August 5, 2014

Merced rethinking construction project contingency policy

Merced City Council voted to give the city manager approval over 10 percent of a $3 million construction job in Merced, a departure from the usual 25 percent. One councilman said he would like to see the smaller number become common practice, though city staff said it could hold up certain jobs.

The city’s top administrator will have final say over additional funding for a $3 million construction project for Merced, a decision that could set a precedent for future city projects.

Merced City Council directed staff during its regular meeting to allow additional funds, or “change orders,” of 10 percent or less to be approved by the city manager, a departure from the normal 25 percent threshold.

The discussion centered on a $3 million contract to build a laboratory at the Merced Wastewater Treatment Plant, which was awarded to BMY Construction Group Inc. of Fresno.

Change orders are used to deal with unforeseen costs in a construction project, and could cause delays if brought to the council for approval.

The project will already require about $450,000 for contingency costs, according to city records. The average construction project in Merced spends between 5 percent and 8 percent on contingency costs, according to John Sagin, the city’s senior architect.

Councilman Mike Murphy said the size of the additional cost of the project makes the city’s oversight particularly important, but the lower threshold for the city manager to sign off on those added funds would likely make for better policy. “I’d like to see that going forward, not just on this project,” he said.

The 10 percent threshold would allow change orders of up to $300,000 to be approved without council’s input, as opposed to the $750,000 that would have been allowed under the 25 percent rule.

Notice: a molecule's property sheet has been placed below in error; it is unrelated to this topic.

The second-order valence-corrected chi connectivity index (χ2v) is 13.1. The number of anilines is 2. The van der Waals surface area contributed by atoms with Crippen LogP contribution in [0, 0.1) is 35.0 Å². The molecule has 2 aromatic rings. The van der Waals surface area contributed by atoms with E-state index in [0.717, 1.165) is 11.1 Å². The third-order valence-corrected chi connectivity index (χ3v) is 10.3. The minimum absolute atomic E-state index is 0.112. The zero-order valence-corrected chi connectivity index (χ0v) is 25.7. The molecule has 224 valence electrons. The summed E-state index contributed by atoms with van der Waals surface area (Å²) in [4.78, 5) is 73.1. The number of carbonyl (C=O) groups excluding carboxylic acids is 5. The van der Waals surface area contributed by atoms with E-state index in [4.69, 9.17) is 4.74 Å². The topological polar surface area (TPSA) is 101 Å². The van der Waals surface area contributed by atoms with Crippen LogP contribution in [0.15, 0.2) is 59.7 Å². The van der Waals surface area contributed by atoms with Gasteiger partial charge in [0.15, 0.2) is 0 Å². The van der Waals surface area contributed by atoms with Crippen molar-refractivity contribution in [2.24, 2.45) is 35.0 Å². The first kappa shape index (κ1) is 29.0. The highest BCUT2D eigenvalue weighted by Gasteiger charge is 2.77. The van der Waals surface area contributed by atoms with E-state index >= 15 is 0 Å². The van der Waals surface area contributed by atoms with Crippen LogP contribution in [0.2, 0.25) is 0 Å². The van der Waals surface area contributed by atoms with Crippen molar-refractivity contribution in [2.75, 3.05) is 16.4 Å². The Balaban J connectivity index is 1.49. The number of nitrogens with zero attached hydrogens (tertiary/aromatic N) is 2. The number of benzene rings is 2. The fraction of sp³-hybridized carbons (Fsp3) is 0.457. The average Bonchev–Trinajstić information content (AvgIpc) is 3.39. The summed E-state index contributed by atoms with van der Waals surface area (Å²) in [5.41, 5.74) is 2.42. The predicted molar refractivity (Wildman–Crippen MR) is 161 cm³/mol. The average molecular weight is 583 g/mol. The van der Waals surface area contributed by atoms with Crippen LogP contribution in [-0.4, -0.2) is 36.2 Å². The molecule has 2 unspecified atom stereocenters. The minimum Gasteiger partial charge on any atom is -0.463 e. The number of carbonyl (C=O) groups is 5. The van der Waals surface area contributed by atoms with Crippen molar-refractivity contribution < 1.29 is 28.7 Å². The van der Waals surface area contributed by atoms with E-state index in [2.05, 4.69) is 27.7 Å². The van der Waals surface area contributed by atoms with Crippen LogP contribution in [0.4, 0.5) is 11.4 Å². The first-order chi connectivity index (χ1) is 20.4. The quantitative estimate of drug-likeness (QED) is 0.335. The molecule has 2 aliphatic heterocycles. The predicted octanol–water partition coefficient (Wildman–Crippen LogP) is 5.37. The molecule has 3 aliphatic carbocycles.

Murphy said the council could call emergency meetings to handle particularly urgent project approvals to avoid delays.

City Attorney Greg Diaz said having contractors hold off on their work when they run across an unforeseen problem could lead to “public inconvenience” problems. The city could be on the hook to pay contractors whose work is delayed while waiting to hear from City Council.

“If that becomes a council policy on things like road projects, you’ll end up with roads being closed a lot longer,” he said.

City Manager John Bramble said putting a City Council meeting together could take as long as 72 hours, leaving some projects stranded during that time. He asked the council to discuss the change further with city staff.

Under the Brown Act, meeting agendas and announcements require a 72-hour notification period. Special meetings require at least 24 hours.

The council did not place a change to the policy on a meeting agenda. Mayor Stan Thurston said it will be discussed at a future meeting.

The new laboratory at the treatment plant will be built on the site of an older one, city staff said, so the soil there will need treatment.

The work to be done includes constructing a new, one-story laboratory building, including all plumbing, electrical, utility connections, laboratory equipment, and interior and exterior finishes.

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